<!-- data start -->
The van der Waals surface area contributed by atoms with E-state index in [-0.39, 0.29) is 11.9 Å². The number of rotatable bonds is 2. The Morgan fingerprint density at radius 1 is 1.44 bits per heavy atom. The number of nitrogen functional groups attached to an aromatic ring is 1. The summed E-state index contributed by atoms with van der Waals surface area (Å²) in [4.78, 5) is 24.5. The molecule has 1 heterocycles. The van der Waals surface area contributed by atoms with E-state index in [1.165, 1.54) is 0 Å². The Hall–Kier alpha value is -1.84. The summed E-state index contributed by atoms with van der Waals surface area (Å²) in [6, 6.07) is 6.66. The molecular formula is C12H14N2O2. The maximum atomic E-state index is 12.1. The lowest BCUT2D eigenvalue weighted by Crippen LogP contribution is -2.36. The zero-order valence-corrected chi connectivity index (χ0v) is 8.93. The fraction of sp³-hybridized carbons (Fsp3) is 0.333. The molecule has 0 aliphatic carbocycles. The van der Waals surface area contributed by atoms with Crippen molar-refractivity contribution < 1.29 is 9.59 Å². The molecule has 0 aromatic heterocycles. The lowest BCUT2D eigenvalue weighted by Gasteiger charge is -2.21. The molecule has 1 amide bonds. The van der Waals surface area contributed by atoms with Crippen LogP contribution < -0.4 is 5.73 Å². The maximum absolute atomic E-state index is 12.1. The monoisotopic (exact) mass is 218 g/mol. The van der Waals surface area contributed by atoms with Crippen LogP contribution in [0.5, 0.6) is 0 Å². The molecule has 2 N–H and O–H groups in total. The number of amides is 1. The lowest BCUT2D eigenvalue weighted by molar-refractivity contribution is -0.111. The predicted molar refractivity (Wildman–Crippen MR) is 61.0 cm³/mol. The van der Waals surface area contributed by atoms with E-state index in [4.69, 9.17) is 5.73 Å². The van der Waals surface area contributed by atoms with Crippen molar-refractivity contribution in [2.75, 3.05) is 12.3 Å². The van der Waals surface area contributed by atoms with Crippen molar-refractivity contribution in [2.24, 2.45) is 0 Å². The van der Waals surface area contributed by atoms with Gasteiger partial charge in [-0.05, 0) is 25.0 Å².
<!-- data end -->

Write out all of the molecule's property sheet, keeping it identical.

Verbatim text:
The van der Waals surface area contributed by atoms with E-state index in [-0.39, 0.29) is 11.9 Å². The number of rotatable bonds is 2. The Morgan fingerprint density at radius 1 is 1.44 bits per heavy atom. The number of nitrogen functional groups attached to an aromatic ring is 1. The summed E-state index contributed by atoms with van der Waals surface area (Å²) in [4.78, 5) is 24.5. The molecule has 1 heterocycles. The van der Waals surface area contributed by atoms with E-state index in [1.165, 1.54) is 0 Å². The Hall–Kier alpha value is -1.84. The summed E-state index contributed by atoms with van der Waals surface area (Å²) in [6, 6.07) is 6.66. The molecular formula is C12H14N2O2. The maximum atomic E-state index is 12.1. The lowest BCUT2D eigenvalue weighted by Crippen LogP contribution is -2.36. The zero-order valence-corrected chi connectivity index (χ0v) is 8.93. The fraction of sp³-hybridized carbons (Fsp3) is 0.333. The molecule has 0 aliphatic carbocycles. The van der Waals surface area contributed by atoms with Crippen molar-refractivity contribution < 1.29 is 9.59 Å². The molecule has 0 aromatic heterocycles. The lowest BCUT2D eigenvalue weighted by Gasteiger charge is -2.21. The molecule has 1 amide bonds. The van der Waals surface area contributed by atoms with Crippen LogP contribution < -0.4 is 5.73 Å². The maximum absolute atomic E-state index is 12.1. The monoisotopic (exact) mass is 218 g/mol. The van der Waals surface area contributed by atoms with Crippen LogP contribution in [0.5, 0.6) is 0 Å². The molecule has 2 N–H and O–H groups in total. The number of amides is 1. The lowest BCUT2D eigenvalue weighted by molar-refractivity contribution is -0.111. The predicted molar refractivity (Wildman–Crippen MR) is 61.0 cm³/mol. The van der Waals surface area contributed by atoms with E-state index in [4.69, 9.17) is 5.73 Å². The van der Waals surface area contributed by atoms with Crippen molar-refractivity contribution in [2.75, 3.05) is 12.3 Å². The van der Waals surface area contributed by atoms with Crippen molar-refractivity contribution in [2.24, 2.45) is 0 Å². The van der Waals surface area contributed by atoms with Gasteiger partial charge in [-0.05, 0) is 25.0 Å².